Olive Oil Odyssey
Olive oil (extra virgin) contains monounsaturated fatty acids (MUFAs). The health benefits from MUFAs in extra-virgin olive oil include reducing the risk of heart disease, lowering overall cholesterol, benefiting those with type 2 diabetes, and can assist in cancer prevention. Olive oil also has anti-inflammatory properties. Preparing foods using olive oil instead of butter or margarine can help make you healthier on the inside. In addition to eating, ancient Greeks applied it (in small amounts) directly to the skin and hair to moisturize and protect from the elements, making them more beautiful on the outside.
Since you’re totally into olive oil and the whole Mediterranean-diet thing, you’re ready to set out on a journey to buy that special olive oil that will add flavor, and good health, to your life. Once at the market, you make a beeline for the oil aisle. You’re now standing in front of the olive oils, your eyes widen, your mouth drops open and you suddenly realize you need a GPS to figure out which direction to go in. The choices are so seemingly endless—cold-pressed, unfiltered, extra virgin, pure, light—that you end up wondering if you should grab the prettiest bottle or just run for the exit. (NOTE: Good olive oil does NOT come in plastic. Look for glass bottles or cans.)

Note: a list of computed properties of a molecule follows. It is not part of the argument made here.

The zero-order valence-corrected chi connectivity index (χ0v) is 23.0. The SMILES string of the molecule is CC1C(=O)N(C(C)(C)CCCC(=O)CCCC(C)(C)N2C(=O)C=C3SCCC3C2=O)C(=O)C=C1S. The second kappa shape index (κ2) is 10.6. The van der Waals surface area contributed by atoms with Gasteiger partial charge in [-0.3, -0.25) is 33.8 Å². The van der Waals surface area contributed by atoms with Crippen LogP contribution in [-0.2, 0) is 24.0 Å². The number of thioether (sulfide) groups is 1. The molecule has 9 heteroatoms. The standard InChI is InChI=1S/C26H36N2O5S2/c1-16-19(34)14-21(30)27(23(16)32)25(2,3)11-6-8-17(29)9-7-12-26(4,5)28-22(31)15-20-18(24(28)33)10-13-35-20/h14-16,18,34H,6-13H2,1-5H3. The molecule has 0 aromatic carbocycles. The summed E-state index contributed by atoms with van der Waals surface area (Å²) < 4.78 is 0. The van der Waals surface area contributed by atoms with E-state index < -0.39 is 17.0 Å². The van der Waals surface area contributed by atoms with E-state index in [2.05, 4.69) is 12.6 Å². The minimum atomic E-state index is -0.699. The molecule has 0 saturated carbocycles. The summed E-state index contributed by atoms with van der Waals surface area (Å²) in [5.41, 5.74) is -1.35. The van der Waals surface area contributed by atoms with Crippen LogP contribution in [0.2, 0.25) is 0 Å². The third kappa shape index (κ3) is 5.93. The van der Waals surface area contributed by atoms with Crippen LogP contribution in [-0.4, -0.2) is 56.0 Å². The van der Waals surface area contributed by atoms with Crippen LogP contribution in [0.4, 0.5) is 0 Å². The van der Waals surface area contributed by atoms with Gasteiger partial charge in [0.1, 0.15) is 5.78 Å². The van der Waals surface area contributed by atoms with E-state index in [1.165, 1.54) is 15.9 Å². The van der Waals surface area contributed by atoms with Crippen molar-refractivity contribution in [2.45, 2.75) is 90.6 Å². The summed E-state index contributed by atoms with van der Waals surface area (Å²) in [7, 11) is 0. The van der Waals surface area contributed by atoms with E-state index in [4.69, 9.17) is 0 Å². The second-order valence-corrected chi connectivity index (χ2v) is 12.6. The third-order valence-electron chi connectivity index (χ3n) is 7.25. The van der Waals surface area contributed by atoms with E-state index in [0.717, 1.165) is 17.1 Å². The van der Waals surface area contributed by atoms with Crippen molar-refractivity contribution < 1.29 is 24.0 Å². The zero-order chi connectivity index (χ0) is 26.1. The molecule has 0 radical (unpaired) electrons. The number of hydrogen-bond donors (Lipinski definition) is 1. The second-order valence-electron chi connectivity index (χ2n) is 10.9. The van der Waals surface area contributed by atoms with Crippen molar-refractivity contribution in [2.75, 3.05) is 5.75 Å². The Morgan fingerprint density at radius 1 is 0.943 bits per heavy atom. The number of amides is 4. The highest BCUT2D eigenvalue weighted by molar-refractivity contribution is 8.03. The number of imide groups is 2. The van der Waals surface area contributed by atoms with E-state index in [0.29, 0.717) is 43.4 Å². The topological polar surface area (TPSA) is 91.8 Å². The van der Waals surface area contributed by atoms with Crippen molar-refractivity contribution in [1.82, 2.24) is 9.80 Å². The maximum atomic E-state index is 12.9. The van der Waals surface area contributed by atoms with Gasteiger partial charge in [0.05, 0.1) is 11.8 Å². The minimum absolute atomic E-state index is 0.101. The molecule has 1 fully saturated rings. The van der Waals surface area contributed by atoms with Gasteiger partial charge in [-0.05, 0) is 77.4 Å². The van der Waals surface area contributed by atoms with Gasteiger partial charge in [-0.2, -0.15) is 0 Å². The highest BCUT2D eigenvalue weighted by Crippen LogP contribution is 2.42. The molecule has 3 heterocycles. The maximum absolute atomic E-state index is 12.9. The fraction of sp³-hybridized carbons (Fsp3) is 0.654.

Olive oils are categorized based on their degree of acidity. The lower the acidity, the more fruity and flavorful the oil. When you see “cold-pressed” on the label it means the oil was extracted from the olives using a chemical-free process (applying only pressure), producing a natural, low-acidity level—a good thing! “Unfiltered” means that the oil did not undergo a filtering treatment, leaving tiny particles of olive fruit (the gist) in the oil, which translates into more flavor in the oil and less handling when it comes to processing—a purist’s dream!
Extra virgin olive oil, the cold-pressed, first pressing of the olives, is 1 percent or less acid (the lowest acidity of all the olive oils). This is the fruitiest and most expensive olive oil so you wouldn’t use it much for cooking (high heat/frying can break down the flavor so it would be a waste) but it’s the ONLY oil you’d want to eat raw, like on salads, drizzled over cooked foods, and for dipping (think fresh, crusty bread!).
Virgin olive oil is also a first press oil but with a slightly higher acidity of 1 to 3 percent. Good for low- or medium-heat cooking (when you want the flavor of the olives in your food) and eating raw (though not as flavorful as extra virgin).